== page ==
Bell Microproducts' cash injection into Europe last year seems to have paid off. The region accounted for almost half of the distributor's overall turnover in the fourth quarter of 2003.
Bell, parent company of Ideal, said last October it was injecting $25m into its European business. As a result, mostly thanks to its software business, Europe contributed 49 per cent of the firm's turnover in Q4 2003, with the US making up 40 per cent.
Globally, Bell reported turnover of $640m for Q4 2003, up 15 per cent on Q3. Net profit for the quarter was $2.4m, twice that of Q4 2002. For the year the distributor reported turnover of $2.2bn, up six per cent on 2003, while the firm made a loss of $4.5m, compared with a $7.1 m loss in 2002.
Bell's software business was its fastest-growing segment, reporting a 35 per cent increase on Q3. The firm said its Licence Desk on the Internet (LDi) tool performed particularly well.
Ideal, which launched LDi in the UK two years ago, last week said it has upgraded LDi to make it easier and faster for resellers to clear licensing for customers.
Greg Finnigan, software sales and marketing manager at Ideal, said: "We already have the agreement for a live look-up tool, but we are going to introduce postcode scanning, duplicate purchase order checks and language fields for Microsoft's key supported languages. We want to make selling licences as easy for resellers as selling a PC."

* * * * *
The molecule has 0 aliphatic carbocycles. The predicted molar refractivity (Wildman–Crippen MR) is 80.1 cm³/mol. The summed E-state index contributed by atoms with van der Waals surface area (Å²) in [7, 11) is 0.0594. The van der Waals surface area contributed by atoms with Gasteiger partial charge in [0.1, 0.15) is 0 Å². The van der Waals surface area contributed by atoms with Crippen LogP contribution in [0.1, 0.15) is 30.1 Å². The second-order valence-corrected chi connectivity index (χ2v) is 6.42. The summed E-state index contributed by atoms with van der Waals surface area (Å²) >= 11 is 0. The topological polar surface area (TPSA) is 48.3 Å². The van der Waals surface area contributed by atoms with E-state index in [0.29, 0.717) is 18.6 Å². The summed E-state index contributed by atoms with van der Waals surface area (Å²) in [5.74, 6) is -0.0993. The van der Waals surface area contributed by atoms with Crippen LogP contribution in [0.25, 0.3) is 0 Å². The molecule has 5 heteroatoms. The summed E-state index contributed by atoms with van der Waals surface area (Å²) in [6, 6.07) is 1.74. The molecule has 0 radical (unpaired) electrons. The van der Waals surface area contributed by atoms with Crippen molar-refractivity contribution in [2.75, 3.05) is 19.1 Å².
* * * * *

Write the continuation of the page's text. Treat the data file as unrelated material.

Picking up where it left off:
But Gordon Davis, commercial director at reseller Compusys, said: "This is a 'loss leader' business for distributors. There isn't much value there for these guys to add, or much margin.
"A lot of integrators go on price and credit now, and distributors go in cycles of popularity. Channel loyalty to distributors can be written on the back of a postcard."
But Finnigan said LDi had helped Ideal trim costs. "Distributors are on single-point margins on volume Microsoft software licensing," he said.
"The best path for us is to strip costs out. Margins are unlikely to get better.
"This year is going to be pivotal for software's route to market. We will see indications of how Microsoft is going to move to a model that's more about increased control and lower cost of licences."
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